As we are becoming more and more reliant on the internet as a source of information as well as for purchasing products and services, we need to beware of the increase in online scams that are targeting innocent consumers. This article is not intended to badmouth purchasing and selling on reputable classified auction websites like Gumtree and eBay; on the contrary, these are great sites, but there may be online scams that you should take care to avoid. Below are some of the most common online scams to beware.
Scam #1 – Fake PayPal Account
When you sell an item, you usually receive an email notification from PayPal to tell you that the purchase has been made and you can send the item. Scammers have found ways of imitating this notification so that you believe the consumer has paid for the product. If you then send the product without double checking that the money is in your account, you might find that it was a scam.
Scam #2 – Mexican Timeshare Solutions
This type of scam is not limited to Mexican Timeshare Solutions, but rather is a warning about any company that claims to be able to cancel a timeshare after the cooling off period has ended. There are a number of timeshare cancellation services that write defamatory information about leading timeshare brands in order to attract online consumers to pay high prices to cancel a timeshare that cannot legally be canceled.
Scam #3 – Payment through a Wire Transfer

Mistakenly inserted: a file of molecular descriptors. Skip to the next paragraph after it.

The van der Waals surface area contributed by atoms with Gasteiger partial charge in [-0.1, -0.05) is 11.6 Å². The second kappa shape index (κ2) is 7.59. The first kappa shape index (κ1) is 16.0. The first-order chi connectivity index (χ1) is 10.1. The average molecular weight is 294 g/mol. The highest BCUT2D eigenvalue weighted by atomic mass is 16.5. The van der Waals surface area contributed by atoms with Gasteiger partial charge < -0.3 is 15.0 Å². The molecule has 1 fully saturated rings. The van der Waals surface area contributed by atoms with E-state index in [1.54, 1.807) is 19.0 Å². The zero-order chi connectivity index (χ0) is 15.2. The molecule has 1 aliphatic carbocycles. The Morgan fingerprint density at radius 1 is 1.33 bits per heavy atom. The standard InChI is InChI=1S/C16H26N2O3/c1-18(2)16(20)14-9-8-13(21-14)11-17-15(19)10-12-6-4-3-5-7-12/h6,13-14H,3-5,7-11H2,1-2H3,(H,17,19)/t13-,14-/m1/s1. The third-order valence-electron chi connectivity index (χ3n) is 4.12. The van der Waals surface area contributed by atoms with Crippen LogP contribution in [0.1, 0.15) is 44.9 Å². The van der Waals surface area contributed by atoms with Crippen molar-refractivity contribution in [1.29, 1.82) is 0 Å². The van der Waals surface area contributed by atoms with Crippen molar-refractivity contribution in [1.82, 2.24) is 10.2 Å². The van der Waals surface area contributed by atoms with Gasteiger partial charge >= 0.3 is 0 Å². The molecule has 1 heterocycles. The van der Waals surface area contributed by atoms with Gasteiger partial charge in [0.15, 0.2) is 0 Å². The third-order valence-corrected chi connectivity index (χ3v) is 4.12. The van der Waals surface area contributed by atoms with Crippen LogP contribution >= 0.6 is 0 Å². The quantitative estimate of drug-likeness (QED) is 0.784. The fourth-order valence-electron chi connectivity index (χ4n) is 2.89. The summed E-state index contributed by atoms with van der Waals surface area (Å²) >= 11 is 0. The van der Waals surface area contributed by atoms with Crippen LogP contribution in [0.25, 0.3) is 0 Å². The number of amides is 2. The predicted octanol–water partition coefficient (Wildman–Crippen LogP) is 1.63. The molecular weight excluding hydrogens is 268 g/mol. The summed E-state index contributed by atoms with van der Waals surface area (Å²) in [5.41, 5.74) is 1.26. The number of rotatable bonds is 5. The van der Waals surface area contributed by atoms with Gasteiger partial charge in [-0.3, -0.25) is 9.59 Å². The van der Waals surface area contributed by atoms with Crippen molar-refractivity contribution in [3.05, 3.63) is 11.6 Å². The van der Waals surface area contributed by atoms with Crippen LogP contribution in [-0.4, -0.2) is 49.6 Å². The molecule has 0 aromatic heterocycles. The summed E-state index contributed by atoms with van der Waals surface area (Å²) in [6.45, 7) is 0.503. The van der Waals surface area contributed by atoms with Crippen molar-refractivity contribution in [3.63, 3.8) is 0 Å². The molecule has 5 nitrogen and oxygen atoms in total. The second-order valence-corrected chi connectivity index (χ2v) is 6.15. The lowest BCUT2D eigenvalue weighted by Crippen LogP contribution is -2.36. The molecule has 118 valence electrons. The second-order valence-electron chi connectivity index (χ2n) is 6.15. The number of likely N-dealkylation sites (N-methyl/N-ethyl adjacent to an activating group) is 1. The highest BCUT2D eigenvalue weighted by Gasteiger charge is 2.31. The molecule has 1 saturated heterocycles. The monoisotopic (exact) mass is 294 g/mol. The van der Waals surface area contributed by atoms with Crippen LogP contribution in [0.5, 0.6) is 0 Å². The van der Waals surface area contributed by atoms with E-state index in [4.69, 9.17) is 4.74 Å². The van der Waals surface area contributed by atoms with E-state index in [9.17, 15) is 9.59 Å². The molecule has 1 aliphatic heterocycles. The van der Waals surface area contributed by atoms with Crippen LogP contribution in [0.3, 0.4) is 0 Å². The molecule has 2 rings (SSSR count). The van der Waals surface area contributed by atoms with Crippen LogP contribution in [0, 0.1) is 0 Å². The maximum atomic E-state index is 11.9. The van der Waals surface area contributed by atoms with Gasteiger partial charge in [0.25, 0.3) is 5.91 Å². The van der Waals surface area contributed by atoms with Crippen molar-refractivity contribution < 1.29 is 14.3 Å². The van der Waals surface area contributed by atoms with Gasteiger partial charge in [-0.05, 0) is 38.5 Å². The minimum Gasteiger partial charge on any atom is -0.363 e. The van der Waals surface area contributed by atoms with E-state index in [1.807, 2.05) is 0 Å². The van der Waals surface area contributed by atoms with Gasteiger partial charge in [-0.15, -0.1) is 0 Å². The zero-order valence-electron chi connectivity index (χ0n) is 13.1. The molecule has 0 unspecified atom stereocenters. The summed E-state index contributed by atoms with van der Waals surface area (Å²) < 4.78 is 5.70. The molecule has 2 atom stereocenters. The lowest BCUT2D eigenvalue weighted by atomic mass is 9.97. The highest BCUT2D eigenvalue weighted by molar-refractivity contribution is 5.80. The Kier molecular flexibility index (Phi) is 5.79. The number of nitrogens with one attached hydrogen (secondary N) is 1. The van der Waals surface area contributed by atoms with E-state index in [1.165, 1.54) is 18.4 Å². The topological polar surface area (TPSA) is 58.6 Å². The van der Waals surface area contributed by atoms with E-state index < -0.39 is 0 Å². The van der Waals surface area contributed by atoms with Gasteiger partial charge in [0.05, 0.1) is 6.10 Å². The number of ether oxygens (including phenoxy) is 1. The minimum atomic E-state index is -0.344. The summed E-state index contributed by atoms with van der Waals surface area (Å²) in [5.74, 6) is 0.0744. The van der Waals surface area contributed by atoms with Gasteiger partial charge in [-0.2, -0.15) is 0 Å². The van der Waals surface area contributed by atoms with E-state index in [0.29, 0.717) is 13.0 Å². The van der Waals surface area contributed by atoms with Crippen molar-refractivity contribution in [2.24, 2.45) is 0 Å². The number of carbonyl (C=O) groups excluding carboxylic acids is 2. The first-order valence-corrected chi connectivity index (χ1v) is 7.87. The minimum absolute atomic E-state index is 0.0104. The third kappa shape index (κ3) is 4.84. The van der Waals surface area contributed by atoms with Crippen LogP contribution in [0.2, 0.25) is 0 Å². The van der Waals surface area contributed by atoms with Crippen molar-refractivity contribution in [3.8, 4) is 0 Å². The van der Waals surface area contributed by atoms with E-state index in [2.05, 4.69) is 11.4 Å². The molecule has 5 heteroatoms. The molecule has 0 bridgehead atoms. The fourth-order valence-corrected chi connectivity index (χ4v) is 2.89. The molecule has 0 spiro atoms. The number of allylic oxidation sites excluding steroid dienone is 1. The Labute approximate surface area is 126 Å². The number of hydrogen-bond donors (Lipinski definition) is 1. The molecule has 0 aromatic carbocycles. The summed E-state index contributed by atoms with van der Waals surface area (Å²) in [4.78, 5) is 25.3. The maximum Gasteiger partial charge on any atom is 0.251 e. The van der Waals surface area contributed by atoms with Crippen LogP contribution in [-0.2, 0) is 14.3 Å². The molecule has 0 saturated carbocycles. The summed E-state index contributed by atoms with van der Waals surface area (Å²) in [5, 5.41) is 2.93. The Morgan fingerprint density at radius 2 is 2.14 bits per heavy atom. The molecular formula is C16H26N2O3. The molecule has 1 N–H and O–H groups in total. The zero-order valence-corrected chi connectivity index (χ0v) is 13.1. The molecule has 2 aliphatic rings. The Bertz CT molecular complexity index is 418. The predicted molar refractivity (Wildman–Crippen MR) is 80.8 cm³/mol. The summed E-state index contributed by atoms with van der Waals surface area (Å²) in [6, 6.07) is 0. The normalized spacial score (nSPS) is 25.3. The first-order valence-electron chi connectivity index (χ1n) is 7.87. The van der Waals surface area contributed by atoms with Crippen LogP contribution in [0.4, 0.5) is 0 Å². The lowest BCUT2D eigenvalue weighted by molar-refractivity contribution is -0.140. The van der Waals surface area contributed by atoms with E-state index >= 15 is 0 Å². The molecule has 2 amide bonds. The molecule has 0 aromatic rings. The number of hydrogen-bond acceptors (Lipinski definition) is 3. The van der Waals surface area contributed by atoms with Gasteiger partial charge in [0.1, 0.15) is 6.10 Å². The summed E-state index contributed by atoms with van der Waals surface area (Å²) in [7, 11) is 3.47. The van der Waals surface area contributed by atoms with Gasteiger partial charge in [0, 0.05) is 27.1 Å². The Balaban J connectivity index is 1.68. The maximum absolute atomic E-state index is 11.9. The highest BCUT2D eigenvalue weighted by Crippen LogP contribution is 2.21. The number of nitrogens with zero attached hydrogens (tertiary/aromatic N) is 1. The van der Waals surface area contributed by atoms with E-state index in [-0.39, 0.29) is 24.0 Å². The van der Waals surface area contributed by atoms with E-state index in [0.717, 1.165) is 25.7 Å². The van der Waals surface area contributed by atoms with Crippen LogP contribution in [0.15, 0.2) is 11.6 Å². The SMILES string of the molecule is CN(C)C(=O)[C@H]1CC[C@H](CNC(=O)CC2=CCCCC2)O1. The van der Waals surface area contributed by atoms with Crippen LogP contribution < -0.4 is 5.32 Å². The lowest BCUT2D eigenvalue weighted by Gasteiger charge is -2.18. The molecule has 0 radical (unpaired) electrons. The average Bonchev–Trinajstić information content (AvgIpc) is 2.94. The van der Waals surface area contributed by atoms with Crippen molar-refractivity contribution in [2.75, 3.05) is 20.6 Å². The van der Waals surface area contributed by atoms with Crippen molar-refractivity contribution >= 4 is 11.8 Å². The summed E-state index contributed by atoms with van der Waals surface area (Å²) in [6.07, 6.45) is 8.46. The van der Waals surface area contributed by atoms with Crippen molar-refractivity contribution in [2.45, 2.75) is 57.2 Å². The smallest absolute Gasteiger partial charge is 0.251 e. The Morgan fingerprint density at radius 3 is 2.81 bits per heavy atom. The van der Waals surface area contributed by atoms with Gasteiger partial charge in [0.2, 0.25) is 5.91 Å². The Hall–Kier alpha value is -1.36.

An old one that still happens. Any payment through a wire transfer or if you do a direct bank deposit into the account of the seller will leave you victim of an online scam, unless you have the item already in your hands and you are completely happy with the item. One way that is safe is paying with PayPal or if you pay cash. Often, wire transfer companies like Western Union will not authorize a transfer unless you personally know the seller. They have been known to refuse a transaction in order to protect the consumer.
Scam #4 – Purchasing a Photograph
One of the most miserable eBay scams is when you get caught out purchasing a photograph of the product that you want. A seller will post a photograph (sometimes in a frame) of an expensive high demand product like a MacBook or Xbox One. You believe you are buying a MacBook at a really low price, only to be scammed into buying an very expensive photograph.
Scam #5 – The Bait and Switch
You list an item on eBay and a buyer wins. They pay for the item with no problem, so you ship the item to the buyer in perfect working order. However, you are notified that the item has arrived damaged. The buyer sends you pictures of the item and files a complaint claiming that you have sold something that is broken or doesn’t work. It will be your word against there’s and EBay will side with the buyer, because of the Buyer Protection Policy. You have to refund the money to the buyer.
Don’t get caught out by these scams!